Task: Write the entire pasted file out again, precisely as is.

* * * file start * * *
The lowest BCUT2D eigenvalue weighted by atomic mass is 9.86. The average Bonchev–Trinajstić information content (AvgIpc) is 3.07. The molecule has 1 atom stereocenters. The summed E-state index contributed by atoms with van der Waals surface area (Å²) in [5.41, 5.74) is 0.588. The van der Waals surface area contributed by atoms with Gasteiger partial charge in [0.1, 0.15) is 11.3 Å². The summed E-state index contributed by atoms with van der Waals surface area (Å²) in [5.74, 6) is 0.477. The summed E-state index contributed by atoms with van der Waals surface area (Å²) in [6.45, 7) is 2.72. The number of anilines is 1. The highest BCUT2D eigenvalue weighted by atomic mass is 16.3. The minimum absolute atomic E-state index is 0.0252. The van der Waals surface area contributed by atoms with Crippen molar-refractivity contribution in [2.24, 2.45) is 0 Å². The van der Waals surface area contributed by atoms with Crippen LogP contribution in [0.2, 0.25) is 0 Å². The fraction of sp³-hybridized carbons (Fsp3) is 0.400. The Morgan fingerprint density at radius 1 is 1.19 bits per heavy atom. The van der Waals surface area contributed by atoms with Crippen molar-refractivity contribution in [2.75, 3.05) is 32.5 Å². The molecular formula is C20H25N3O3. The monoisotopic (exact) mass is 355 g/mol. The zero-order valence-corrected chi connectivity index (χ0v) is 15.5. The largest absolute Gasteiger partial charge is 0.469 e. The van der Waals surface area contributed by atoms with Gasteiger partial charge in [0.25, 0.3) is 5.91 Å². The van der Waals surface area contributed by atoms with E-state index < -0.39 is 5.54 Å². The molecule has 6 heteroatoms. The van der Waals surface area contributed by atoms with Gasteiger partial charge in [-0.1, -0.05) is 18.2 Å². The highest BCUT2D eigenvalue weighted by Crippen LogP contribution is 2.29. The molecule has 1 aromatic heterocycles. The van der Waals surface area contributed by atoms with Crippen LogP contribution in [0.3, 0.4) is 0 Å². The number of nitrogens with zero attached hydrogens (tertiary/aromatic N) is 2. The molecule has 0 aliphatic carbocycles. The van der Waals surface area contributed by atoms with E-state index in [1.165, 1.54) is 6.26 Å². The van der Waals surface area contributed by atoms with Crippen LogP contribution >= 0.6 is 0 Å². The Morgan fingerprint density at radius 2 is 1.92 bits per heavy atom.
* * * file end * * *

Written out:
The lowest BCUT2D eigenvalue weighted by atomic mass is 9.86. The average Bonchev–Trinajstić information content (AvgIpc) is 3.07. The molecule has 1 atom stereocenters. The summed E-state index contributed by atoms with van der Waals surface area (Å²) in [5.41, 5.74) is 0.588. The van der Waals surface area contributed by atoms with Gasteiger partial charge in [0.1, 0.15) is 11.3 Å². The summed E-state index contributed by atoms with van der Waals surface area (Å²) in [5.74, 6) is 0.477. The summed E-state index contributed by atoms with van der Waals surface area (Å²) in [6.45, 7) is 2.72. The number of anilines is 1. The highest BCUT2D eigenvalue weighted by atomic mass is 16.3. The minimum absolute atomic E-state index is 0.0252. The van der Waals surface area contributed by atoms with Crippen molar-refractivity contribution in [2.24, 2.45) is 0 Å². The van der Waals surface area contributed by atoms with Crippen LogP contribution in [0.2, 0.25) is 0 Å². The fraction of sp³-hybridized carbons (Fsp3) is 0.400. The Morgan fingerprint density at radius 1 is 1.19 bits per heavy atom. The van der Waals surface area contributed by atoms with Crippen molar-refractivity contribution in [2.75, 3.05) is 32.5 Å². The molecular formula is C20H25N3O3. The monoisotopic (exact) mass is 355 g/mol. The zero-order valence-corrected chi connectivity index (χ0v) is 15.5. The largest absolute Gasteiger partial charge is 0.469 e. The van der Waals surface area contributed by atoms with Gasteiger partial charge in [0.25, 0.3) is 5.91 Å². The van der Waals surface area contributed by atoms with E-state index < -0.39 is 5.54 Å². The molecule has 6 heteroatoms. The van der Waals surface area contributed by atoms with Gasteiger partial charge in [-0.1, -0.05) is 18.2 Å². The highest BCUT2D eigenvalue weighted by Crippen LogP contribution is 2.29. The molecule has 1 aromatic heterocycles. The van der Waals surface area contributed by atoms with Crippen LogP contribution in [0.3, 0.4) is 0 Å². The number of nitrogens with zero attached hydrogens (tertiary/aromatic N) is 2. The molecule has 0 aliphatic carbocycles. The van der Waals surface area contributed by atoms with E-state index in [1.165, 1.54) is 6.26 Å². The van der Waals surface area contributed by atoms with Crippen LogP contribution >= 0.6 is 0 Å². The Morgan fingerprint density at radius 2 is 1.92 bits per heavy atom.